Quantcast
Last updated on April 20, 2014 at 17:20 EDT

Latest Woodboring beetles Stories

2008-09-08 09:00:24

By Stephen Speckman Deseret News A vicious cycle is brewing in Utah: Bark beetles are killing a lot of trees in the state. Dead trees are fuel for wildfires, which experts say contributes to global warming. And climate change is now being blamed for an increased population of bark beetles. The Dixie National Forest bears one of the most obvious signs in Utah of the mark being left by a tiny tree predator commonly known as the bark beetle, a wood-boring insect that in large enough numbers...

2008-07-30 18:00:32

An invading Asian beetle, the emerald ash borer, has been found in trees in southern Missouri for the first time, scientists say. The beetles were trapped in a camp ground at Wappapello Lake near Poplar Bluff, the St. Louis Post-Dispatch reported. They were recently identified as emerald ash borers. The borers were first discovered near Detroit in 2002. Since then, they have devastated ash trees in Michigan and have spread through at least six states, West Virginia, Maryland,...

2008-07-21 03:00:25

By Hazlehurst, John During the last 10 years, mountain pine beetles have killed more than 1.5 million acres of lodgepole pines statewide. Summit County, home to Colorado's ski industry, has been particularly hard hit. The verdant forests that once framed Breckenridge, Copper Mountain, Keystone and Beaver Creek are dying, attacked by an invading army of microscopic beetles less than an eighth of an inch in length. Tens of thousands of acres of dead or dying trees now surround...

a7524c49f20f085650c4eedfd6101e1a
2008-07-16 09:15:00

Amy Gannon, hatchet in hand, sliced a slab of bark from a lodgepole pine tree near Wolf Creek, Mont., and quickly spotted a mountain pine beetle larva no bigger than her pinky fingernail. "This tree's done for," said Gannon, an entomologist with the Montana Department of Natural Resources and Conservation. As wildfires roar through tinder-dry forests in California, the mountain pine beetle is silently killing even more trees -- hundreds of thousands of acres of towering trees, mostly...

2008-07-16 06:00:24

By Karl Puckett Amy Gannon, hatchet in hand, sliced a slab of bark from a lodgepole pine tree near Wolf Creek, Mont., and quickly spotted a mountain pine beetle larva no bigger than her pinkie fingernail. "This tree's done for," said Gannon, an entomologist with the Montana Department of Natural Resources and Conservation. As wildfires roar through tinder-dry forests in California, the mountain pine beetle is silently killing even more trees -- hundreds of thousands of acres of...

2008-07-06 09:00:11

By Christine Weeber Pesticides often have larger effects than we intend. Some of those used in responding to the mountain pine beetle infestation are no different. Carbaryl, the active ingredient in the most common sprays used to protect trees against beetles, is one of these. It is a neurotoxin that is dangerous to humans and pets through skin contact, inhalation and ingestion through food or water. And it is highly toxic to bees, stoneflies and some fish. In 2005, 12 groups representing...

2008-07-05 00:00:11

The emerald ash borer, a colorful beetle from Asia that has killed tens of millions of ash trees in seven U.S. states, was first reported in the U.S. in 2002. This month, forestry officials announced that the ash borer had been found within the city limits of Chicago. U. of I. Extension entomologist Phil Nixon talks about the infestation with News Bureau Life Sciences Editor Diana Yates. Is it possible to stop this bug? Probably not. It is likely to eventually eliminate ash trees in North...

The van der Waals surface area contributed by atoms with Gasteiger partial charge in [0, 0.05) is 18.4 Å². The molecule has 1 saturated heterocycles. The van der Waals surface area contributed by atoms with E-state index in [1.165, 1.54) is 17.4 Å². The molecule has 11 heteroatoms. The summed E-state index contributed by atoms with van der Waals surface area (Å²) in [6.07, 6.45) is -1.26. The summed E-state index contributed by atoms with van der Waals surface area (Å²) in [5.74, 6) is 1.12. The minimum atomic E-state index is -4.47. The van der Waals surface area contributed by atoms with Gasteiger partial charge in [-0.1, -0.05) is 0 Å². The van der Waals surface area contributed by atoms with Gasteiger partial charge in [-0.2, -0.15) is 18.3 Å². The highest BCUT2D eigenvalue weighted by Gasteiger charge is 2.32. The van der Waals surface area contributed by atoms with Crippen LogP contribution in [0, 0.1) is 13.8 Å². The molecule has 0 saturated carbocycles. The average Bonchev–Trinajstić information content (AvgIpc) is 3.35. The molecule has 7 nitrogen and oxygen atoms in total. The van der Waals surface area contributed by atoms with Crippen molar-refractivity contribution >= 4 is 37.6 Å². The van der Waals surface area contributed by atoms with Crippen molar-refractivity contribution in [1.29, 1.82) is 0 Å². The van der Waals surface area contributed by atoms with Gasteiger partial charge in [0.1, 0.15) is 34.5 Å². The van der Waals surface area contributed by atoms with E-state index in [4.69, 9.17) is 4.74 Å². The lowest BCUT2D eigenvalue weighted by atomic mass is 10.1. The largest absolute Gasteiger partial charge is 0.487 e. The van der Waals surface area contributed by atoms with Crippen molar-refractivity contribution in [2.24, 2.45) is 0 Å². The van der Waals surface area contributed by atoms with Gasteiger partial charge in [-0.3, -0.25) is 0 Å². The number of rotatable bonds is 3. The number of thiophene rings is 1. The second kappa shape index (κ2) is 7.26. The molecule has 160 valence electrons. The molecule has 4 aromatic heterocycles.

30e034804ddb40894c06c7023b7cf469
2008-07-01 14:37:46

The USDA Forest Service Southern Research Station (SRS) today announced that an SRS scientist and other researchers have officially named the fungus responsible for killing redbay and other trees in the coastal plains of northeastern Florida, Georgia, and South Carolina. Lead author and Iowa State University Plant Pathologist Tom Harrington, co-author and SRS Plant Pathologist Stephen Fraedrich, and Azerbaijan National Academy of Sciences Researcher D.N. Aghayeva unveiled the name, Raffaelea...

2008-06-26 06:02:33

By Cramer, John Scientists, economists, land managers and others will gather Thursday in Missoula to discuss the worsening infestation of bark beetles across the West. "Red Tree," a one-day public symposium, is scheduled from 9 a.m. to 5 p.m. in the University of Montana's University Center Ballroom. The symposium is free, but registration is required at 542-4300. Mountain pine beetles and other bark beetles have killed millions of acres of trees from Alaska to the Southwest in recent...

2008-06-24 02:29:44

KNOXVILLE - A little green beetle has killed millions of ash trees in Michigan and the bugs may be spreading south. Officials at the Great Smoky Mountains National Park are worried the Asian emerald ash borer could be brought into the park on visitors' firewood. Park crews already are waging a costly and time-consuming battle against the hemlock woolly adelgid, an insect that destroys hemlock trees. Biologists say it's only a matter of time before the emerald ash borer reaches the...


Latest Woodboring beetles Reference Libraries

40_aa7129192d69d157eeabb7bc55896155
2005-09-12 09:52:32

The Asian long-horned beetle (Anoplophora glabripennis) is native to China and Korea where it causes widespread destruction of poplar, willow, elm, and maple throughout vast areas of eastern Asia. Asian longhorned beetles are big, showy insects: shiny and coal black with white spots. Adults are about 1 inch (2.5 cm) long. On their head is a pair of very long antennae that are alternately ringed in black and white. The antennae are longer than the insect's body. An invasive species in...

More Articles (1 articles) »